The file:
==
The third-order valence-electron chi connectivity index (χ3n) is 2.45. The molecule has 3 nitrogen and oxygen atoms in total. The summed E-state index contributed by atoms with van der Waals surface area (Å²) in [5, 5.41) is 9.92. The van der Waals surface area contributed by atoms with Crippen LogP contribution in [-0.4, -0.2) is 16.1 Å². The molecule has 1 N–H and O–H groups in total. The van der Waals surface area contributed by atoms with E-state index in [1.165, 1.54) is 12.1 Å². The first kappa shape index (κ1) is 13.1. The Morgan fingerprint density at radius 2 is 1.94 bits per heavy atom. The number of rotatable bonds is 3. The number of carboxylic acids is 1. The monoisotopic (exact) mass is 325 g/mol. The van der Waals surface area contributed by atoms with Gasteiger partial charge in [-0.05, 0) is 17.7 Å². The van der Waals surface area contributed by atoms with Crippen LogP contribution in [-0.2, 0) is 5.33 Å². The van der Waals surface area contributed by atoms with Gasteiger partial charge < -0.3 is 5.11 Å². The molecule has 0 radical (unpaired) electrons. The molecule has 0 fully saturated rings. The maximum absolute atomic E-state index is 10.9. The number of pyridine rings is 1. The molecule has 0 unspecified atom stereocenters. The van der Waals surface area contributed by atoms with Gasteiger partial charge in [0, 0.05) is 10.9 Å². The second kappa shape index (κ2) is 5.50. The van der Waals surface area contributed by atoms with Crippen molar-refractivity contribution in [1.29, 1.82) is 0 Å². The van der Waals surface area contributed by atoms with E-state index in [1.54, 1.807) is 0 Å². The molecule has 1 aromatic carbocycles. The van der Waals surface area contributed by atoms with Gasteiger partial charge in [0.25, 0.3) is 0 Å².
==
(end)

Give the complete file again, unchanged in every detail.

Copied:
The third-order valence-electron chi connectivity index (χ3n) is 2.45. The molecule has 3 nitrogen and oxygen atoms in total. The summed E-state index contributed by atoms with van der Waals surface area (Å²) in [5, 5.41) is 9.92. The van der Waals surface area contributed by atoms with Crippen LogP contribution in [-0.4, -0.2) is 16.1 Å². The molecule has 1 N–H and O–H groups in total. The van der Waals surface area contributed by atoms with E-state index in [1.165, 1.54) is 12.1 Å². The first kappa shape index (κ1) is 13.1. The Morgan fingerprint density at radius 2 is 1.94 bits per heavy atom. The number of rotatable bonds is 3. The number of carboxylic acids is 1. The monoisotopic (exact) mass is 325 g/mol. The van der Waals surface area contributed by atoms with Gasteiger partial charge in [-0.05, 0) is 17.7 Å². The van der Waals surface area contributed by atoms with Crippen LogP contribution in [-0.2, 0) is 5.33 Å². The van der Waals surface area contributed by atoms with Gasteiger partial charge < -0.3 is 5.11 Å². The molecule has 0 radical (unpaired) electrons. The molecule has 0 fully saturated rings. The maximum absolute atomic E-state index is 10.9. The number of pyridine rings is 1. The molecule has 0 unspecified atom stereocenters. The van der Waals surface area contributed by atoms with Gasteiger partial charge in [0, 0.05) is 10.9 Å². The second kappa shape index (κ2) is 5.50. The van der Waals surface area contributed by atoms with Crippen molar-refractivity contribution in [1.29, 1.82) is 0 Å². The van der Waals surface area contributed by atoms with E-state index in [1.54, 1.807) is 0 Å². The molecule has 1 aromatic carbocycles. The van der Waals surface area contributed by atoms with Gasteiger partial charge in [0.25, 0.3) is 0 Å².